A random selection of articles on the art (or more accurately, the craft) of writing for the web:
Why I blog by Andrew Sullivan | The Atlantic (November 2008)
My life in the blogosphere by Ben Smith | BuzzFeed
In Defense of the Listicle by David Leonhardt | New York Times
How to make journalism work online: five writing tips by me | Press Gazette
Beyond the churn by Sarah Smarsh | Aeon
New Associated Press guidelines: keep it brief by Paul Farhi | Washington Post
Quartz’s Kevin Delaney: Time to kill the 800-word article by Brian Morrissey | Digiday
The allure of the finishable news experience by Sarah Marshall | NiemanLab
64 Ways To Think About a News Homepage by Melody Joy Kramer | Medium
The homepage is dead, and the social web has won by Zachary M Seward | Quartz
Homepage as front page is an historical accident by me | Guardian Media Network
For observers of digital media two things stood out in Alan Rusbridger’s valedictory column in Saturday’s Guardian. The first was more obvious, the second more interesting.
1. On paywalls
The outgoing editor compares what he calls the “polar opposites” of the UK newspaper trade – the paywalled Times and the free-to-air Guardian. The Times, he notes, claims a daily audience of 281,000 while the Guardian registers 7 million unique browsers a day.
On an equal accounting basis, we’re losing (or investing) about the same amount of money. You’ll have to come back in 10 or even 20 years time to find out who judged the future best.
While he’s right to say it will take a while for the winning formula to be identified – and it may well be neither of the above – I wonder if The Times accept the phrase “equal accounting basis”.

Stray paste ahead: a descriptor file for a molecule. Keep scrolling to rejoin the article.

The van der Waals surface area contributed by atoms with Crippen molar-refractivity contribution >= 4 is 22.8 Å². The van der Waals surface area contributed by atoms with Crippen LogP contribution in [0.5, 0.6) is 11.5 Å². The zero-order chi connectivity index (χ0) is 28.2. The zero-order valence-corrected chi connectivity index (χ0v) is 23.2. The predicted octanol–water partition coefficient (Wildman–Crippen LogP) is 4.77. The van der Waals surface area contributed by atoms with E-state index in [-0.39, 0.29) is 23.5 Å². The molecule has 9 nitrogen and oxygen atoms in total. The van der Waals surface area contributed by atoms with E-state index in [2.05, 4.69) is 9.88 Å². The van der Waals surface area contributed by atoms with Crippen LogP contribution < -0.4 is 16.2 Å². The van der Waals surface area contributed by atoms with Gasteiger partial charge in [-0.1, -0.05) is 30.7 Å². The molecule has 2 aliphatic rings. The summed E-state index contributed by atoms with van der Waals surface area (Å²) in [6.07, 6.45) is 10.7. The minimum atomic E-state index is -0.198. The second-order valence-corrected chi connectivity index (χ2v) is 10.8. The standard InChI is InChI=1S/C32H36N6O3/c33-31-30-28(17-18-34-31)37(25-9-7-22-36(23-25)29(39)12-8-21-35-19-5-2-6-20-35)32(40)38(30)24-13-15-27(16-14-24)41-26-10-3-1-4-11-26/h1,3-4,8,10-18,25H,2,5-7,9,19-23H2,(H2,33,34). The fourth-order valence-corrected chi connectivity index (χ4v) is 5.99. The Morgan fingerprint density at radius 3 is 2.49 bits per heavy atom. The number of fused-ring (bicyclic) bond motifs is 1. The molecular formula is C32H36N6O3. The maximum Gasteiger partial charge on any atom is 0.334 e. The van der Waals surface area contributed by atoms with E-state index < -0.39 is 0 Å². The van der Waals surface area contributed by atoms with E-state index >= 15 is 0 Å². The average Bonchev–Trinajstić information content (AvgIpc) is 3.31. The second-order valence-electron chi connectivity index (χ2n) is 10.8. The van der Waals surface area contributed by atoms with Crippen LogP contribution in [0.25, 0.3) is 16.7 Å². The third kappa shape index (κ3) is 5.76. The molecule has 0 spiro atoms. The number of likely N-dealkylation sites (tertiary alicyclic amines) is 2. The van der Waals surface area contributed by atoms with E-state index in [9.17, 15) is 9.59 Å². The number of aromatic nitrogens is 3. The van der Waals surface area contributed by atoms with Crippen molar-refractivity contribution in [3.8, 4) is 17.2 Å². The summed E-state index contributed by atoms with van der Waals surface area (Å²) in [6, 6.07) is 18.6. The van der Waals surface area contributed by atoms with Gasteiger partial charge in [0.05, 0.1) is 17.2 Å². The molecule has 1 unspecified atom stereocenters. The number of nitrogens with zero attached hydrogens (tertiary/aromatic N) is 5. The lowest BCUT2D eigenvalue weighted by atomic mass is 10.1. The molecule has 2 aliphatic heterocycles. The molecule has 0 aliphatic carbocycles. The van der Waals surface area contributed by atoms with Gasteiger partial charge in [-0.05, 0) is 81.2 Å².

2. On newspaper formats
Today’s discussions about publishing formats are most likely to involve 6in smartphones and 10in tablets but back in 2005 format meant broadsheet, tabloid or – in the case of the Guardian – the mid-sized Berliner. Why did the Guardian go for the third option when The Times and The Independent went tabloid? Rusbridger says there were “various reasons”. Intriguingly, one of those reasons was:
the amount of classified advertising we still took in print at that point
With the benefit of hindsight, print classifieds were already in terminal decline by 2005 with job boards, Craigslist, eBay and others making deep in-roads. Signs of digital disintermediation were evident everywhere. The chunky Monday Guardian, bulked out by media job ads that made it a default purchase for those us in the industry, was already thinning out.
Should the Guardian have read the signals better a decade ago? Perhaps. Will we continue to miss emerging trends likely to have a similar impact? Probably.
Together with the team at Slack Communications, we’ve been working on a series of ‘how to’-style articles aimed at marketers, PRs and assorted comms professionals, including those that have to commission or create stuff (aka content) for a living.
Here are some links to the series so far:
Some of the most thought-provoking things I’ve read over the last few months on journalism, digital and writing for the web. (Oh, and a couple of pieces from me as well).
These are the workshops I’m running in London over the next few months:
Friday 24 April 2015 | Frontline Club |
Mastering Social Media with Jon Bernstein | Find out more
Thursday 7 May 2015 | DigitalFWD |
Mastering Social Media for Marcoms | Find out more
Wednesday 13 May 2015 | DigitalFWD |
Writing for the web: the insider’s guide for content marketers | Find out more
Friday 5 June 2015 | Frontline Club |
Writing for the Web with Jon Bernstein | Find out more
I also run bespoke courses. Drop me an email at firstname.lastname@example.org to find out more.